"Legacy is as public as an architectural monument and as private as a letter written to children or grandchildren. It’s as tangible as a bank check and as intangible as a seemingly casual word of advice. And it’s as life enhancing as the Hemlich maneuver and as life denying as the Holocaust.” says Meg Newhouse, PhD.
My interest is in our personal legacy; in the passion, purpose and commitment that creates an indelible mark on the human landscape when we are no longer here to be part of it. It takes courage and kindness, dedication and fortitude to make that reach that will make a difference. Most people are not born famous and then leave a legacy; they become famous after they achieved success in their world of change. Clara Barton (formed the American Red Cross), Mother Teresa (advocate for the poor and helpless), Jonas Salk (developed Polio vaccine), and Christiaan Barnard (engineered the first heart transplant) all believed that healing others was their mission. They were dedicated to their work and as a result have helped people all over the world in perpetuity.
Here are some more current examples of legacies:
Social entrepreneur and author, Marc Freedman established Civic Ventures to support social change by recognizing the experience of older adults and encouraging personal and professional renewal. Under civic ventures, multiple programs are offered including The Purpose Prize which awards individuals age 60 and over for social innovation and their approach to solving some of the world’s biggest problems. The “experience dividend” has propelled many to create “greater good in the second half of life”
Dr. Gene Cohen, MD, PhD passed away in 2009 but his legacy in the world of creativity and aging was enormous. He was the leading professional to offer research studies and writings (books include The Mature Mind: The Positive Power of the Aging Brain and The Creative Age: Awakening Human Potential in the Second Half of Life) that fully supported the premise of positive aging as a result of a creative lifestyle. His groundbreaking studies have built a nationwide movement that owes its presence and strength to his work.
Alexandra Scott, born in 1992, was one year old when she was diagnosed with cancer. Unable to conquer the disease, Alex wanted a lemonade stand so she could make money to help fund a cure. Although she passed away at the age of 8, her legacy has encouraged products and events that have raised many millions of dollars for research. Her 3 brothers continue her work through their commitment to her legacy with Alex's Lemonade Stand Foundation.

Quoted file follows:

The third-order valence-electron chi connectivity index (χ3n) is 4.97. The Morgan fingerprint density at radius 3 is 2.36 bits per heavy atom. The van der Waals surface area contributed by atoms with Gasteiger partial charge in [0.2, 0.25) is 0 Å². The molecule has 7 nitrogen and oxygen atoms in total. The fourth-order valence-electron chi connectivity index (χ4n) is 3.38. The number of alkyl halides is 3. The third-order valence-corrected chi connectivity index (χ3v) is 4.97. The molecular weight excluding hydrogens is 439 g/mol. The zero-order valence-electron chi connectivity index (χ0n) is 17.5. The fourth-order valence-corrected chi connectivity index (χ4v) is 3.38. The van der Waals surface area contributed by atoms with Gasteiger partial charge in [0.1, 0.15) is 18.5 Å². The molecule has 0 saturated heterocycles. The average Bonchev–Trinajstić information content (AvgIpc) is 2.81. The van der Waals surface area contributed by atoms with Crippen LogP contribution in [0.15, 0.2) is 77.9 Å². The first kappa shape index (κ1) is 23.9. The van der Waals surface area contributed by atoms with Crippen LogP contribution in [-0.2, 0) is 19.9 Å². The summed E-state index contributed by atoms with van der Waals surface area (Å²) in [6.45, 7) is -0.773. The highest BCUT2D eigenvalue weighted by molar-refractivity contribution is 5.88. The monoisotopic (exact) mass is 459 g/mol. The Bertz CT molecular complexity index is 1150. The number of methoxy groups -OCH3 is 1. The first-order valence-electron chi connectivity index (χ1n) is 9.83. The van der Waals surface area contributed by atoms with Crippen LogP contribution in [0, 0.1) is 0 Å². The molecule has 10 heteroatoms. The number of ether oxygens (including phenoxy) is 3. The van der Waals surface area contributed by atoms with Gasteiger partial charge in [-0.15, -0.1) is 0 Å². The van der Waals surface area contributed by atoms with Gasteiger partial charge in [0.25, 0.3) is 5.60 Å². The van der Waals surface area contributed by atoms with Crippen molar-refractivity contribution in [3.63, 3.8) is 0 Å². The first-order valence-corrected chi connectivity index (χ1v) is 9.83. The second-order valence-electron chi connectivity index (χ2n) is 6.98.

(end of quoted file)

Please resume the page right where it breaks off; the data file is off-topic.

J.A. and Geraldine Reynolds lost their son, Bruce, who was a patrolman for the Port Authority of New York on 9/11. He was an extraordinary charismatic person who loved to garden. Shortly after 9/11, the NYC Parks department delivered daffodils to plant in Reynolds’ community garden in New York City’s Isham Park. Now The Daffodil Project “is the largest volunteer, citizen-driven planting effort in New York City's history, with over 20,000 participants planting 2.5 million flowers since the Fall of 2001.“
Nancy Lublin started Dress for Success in 1996 with three nuns from Spanish Harlem and a $5,000 inheritance from her great-grandfather. Today this worldwide non-profit organization promotes "the economic independence of disadvantaged women by providing professional attire, a network of support and the career development tools to help women thrive in work and in life." Through generous donations of clothes and accessories, financial contributions and paid staff and volunteers, Dress for Success has helped over 500,000 women.
Our lives are a blizzard of experiences and many responses are automatic. The phone rings and we pick it up, we drive the same route daily and never look at street names, and we’re moving from point A to point B and wondering where C is while preparing to get to point G. However what makes us unique and what makes living special is our intention to give meaning to our lives. People have all sorts of gifts and responses to the world around them. Some will leave creative products in art, music and writing as their legacy but most people will leave intangible legacies that are founded on direct social engagement. It can be volunteering at a soup kitchen or hospital, or working on fund raising campaigns for a favorite charity or rescuing stray dogs or cats to find them shelter. It can be helping neighbors or friends who are less fortunate or helping in a community center or school. Involvement can alter lives and begin a legacy. Fred Mandell, PhD, writer, artist and personal catalyst says “Doubt, frustration, and fear are part of life’s journey, but they are not as powerful as passion, commitment and purpose.”
For a legacy to be strong, your passion, purpose and commitment must be strong; waiting for tomorrow is not as effective as doing it today. The time is now to build your legacy so it will represent your life and your spirit of caring. Celebrate yourself. Celebrate your legacy.
"In the power to change yourself is the power to change the world around you."
- Anwar Sadat